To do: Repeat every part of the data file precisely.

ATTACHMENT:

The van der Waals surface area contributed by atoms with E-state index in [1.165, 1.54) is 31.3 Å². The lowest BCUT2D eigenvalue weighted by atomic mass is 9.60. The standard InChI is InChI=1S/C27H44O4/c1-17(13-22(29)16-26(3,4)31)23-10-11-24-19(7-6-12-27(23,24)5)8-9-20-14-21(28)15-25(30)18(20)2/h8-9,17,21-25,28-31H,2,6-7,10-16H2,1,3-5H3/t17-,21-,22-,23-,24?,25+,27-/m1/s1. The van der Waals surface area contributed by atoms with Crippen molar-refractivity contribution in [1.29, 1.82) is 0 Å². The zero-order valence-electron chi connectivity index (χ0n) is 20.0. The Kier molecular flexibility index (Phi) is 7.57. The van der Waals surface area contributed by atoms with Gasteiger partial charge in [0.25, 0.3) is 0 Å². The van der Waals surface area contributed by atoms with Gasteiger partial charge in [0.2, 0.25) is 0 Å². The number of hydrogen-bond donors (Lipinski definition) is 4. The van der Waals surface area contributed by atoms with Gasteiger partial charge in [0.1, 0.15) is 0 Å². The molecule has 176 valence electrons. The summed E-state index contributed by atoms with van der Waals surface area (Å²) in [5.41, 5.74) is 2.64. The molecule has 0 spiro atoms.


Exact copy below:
The van der Waals surface area contributed by atoms with E-state index in [1.165, 1.54) is 31.3 Å². The lowest BCUT2D eigenvalue weighted by atomic mass is 9.60. The standard InChI is InChI=1S/C27H44O4/c1-17(13-22(29)16-26(3,4)31)23-10-11-24-19(7-6-12-27(23,24)5)8-9-20-14-21(28)15-25(30)18(20)2/h8-9,17,21-25,28-31H,2,6-7,10-16H2,1,3-5H3/t17-,21-,22-,23-,24?,25+,27-/m1/s1. The van der Waals surface area contributed by atoms with Crippen molar-refractivity contribution in [1.29, 1.82) is 0 Å². The zero-order valence-electron chi connectivity index (χ0n) is 20.0. The Kier molecular flexibility index (Phi) is 7.57. The van der Waals surface area contributed by atoms with Gasteiger partial charge in [0.25, 0.3) is 0 Å². The van der Waals surface area contributed by atoms with Gasteiger partial charge in [0.2, 0.25) is 0 Å². The number of hydrogen-bond donors (Lipinski definition) is 4. The van der Waals surface area contributed by atoms with Gasteiger partial charge in [0.1, 0.15) is 0 Å². The molecule has 176 valence electrons. The summed E-state index contributed by atoms with van der Waals surface area (Å²) in [5.41, 5.74) is 2.64. The molecule has 0 spiro atoms.